- IoT is the process of technological evolution which connects everything through the power of sensors
- Connectivity is about capturing data from those sensors and big data is the storage of that information (ready for future analysis)
- Machine learning is about computers using the data through experience to create patterns of learning
- Predictive analytics is about making predictions about future or unknown events and patterns.
There has been a lot of discussion recently concerning how the food and chemical industries are gearing up to use the above in an attempt to advance their productivity and to take advantage of the clear cost saving benefits, but to also assist them in improving time management, better processes and use of resources.
Different industries have evaluated patterns that weren’t necessarily obvious to them through the interpretation of data and analysis of trends. They’ve achieved this not only through the notification of any deviations from planned activity, but also by automatically detecting upcoming anomalies.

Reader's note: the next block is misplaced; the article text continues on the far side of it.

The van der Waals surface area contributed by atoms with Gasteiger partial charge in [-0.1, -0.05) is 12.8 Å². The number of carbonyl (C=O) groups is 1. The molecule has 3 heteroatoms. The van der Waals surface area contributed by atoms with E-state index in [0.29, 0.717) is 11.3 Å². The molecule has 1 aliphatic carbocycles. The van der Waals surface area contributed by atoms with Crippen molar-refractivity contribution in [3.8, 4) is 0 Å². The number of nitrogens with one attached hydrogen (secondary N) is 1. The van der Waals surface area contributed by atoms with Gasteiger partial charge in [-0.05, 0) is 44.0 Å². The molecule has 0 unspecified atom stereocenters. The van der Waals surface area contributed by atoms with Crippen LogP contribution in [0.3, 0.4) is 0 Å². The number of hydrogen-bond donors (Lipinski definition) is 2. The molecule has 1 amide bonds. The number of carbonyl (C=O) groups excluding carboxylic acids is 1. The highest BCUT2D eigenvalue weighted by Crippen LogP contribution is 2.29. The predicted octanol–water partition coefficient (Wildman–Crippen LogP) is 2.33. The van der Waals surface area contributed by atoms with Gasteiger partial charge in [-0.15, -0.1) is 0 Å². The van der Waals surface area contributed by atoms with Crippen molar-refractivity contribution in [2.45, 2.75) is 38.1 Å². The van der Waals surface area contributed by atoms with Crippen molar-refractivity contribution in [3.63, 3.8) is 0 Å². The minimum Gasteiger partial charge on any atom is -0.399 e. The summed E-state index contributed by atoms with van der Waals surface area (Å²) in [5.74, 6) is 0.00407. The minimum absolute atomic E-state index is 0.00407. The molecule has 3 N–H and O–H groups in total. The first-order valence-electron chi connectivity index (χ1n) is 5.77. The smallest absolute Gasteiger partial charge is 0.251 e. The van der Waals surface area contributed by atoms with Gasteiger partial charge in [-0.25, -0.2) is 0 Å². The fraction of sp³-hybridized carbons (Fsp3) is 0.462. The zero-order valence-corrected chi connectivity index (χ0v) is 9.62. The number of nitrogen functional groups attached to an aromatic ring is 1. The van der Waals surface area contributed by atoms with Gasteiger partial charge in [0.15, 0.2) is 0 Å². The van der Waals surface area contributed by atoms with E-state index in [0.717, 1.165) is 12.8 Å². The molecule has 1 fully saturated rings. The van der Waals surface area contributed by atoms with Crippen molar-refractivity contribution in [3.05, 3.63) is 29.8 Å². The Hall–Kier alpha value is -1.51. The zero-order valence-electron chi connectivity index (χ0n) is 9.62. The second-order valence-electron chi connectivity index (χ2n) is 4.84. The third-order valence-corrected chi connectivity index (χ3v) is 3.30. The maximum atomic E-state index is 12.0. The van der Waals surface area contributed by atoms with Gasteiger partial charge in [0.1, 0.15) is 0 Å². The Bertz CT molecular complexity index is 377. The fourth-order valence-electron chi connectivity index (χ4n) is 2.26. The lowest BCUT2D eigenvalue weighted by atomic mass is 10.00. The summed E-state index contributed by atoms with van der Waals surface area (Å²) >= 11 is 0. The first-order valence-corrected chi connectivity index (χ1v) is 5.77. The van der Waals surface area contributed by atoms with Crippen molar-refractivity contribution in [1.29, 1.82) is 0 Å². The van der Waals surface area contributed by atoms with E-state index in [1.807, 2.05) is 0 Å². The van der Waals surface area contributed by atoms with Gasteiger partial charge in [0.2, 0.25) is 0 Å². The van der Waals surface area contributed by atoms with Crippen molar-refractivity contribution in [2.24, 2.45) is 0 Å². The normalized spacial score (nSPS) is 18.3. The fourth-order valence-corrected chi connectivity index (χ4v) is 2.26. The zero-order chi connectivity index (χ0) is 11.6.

It’s a reality today that huge swathes of data can be collected from train on-board information sensors, which is then delivered, stored and can also be manually analysed using systems like ND Fleetview manual analytics. This allows teams to plot data and over time the available network bandwidth becomes visible as a heatmap. The rail industry can learn a great deal from information sources; such as power traction, energy management, air conditioning, exit doors, sensors…the list goes on. It is through the Wi-Fi connectivity on-board trains that information becomes available about passenger connectivity, bandwidth usage and smart ticketing; all providing a rich stream of information.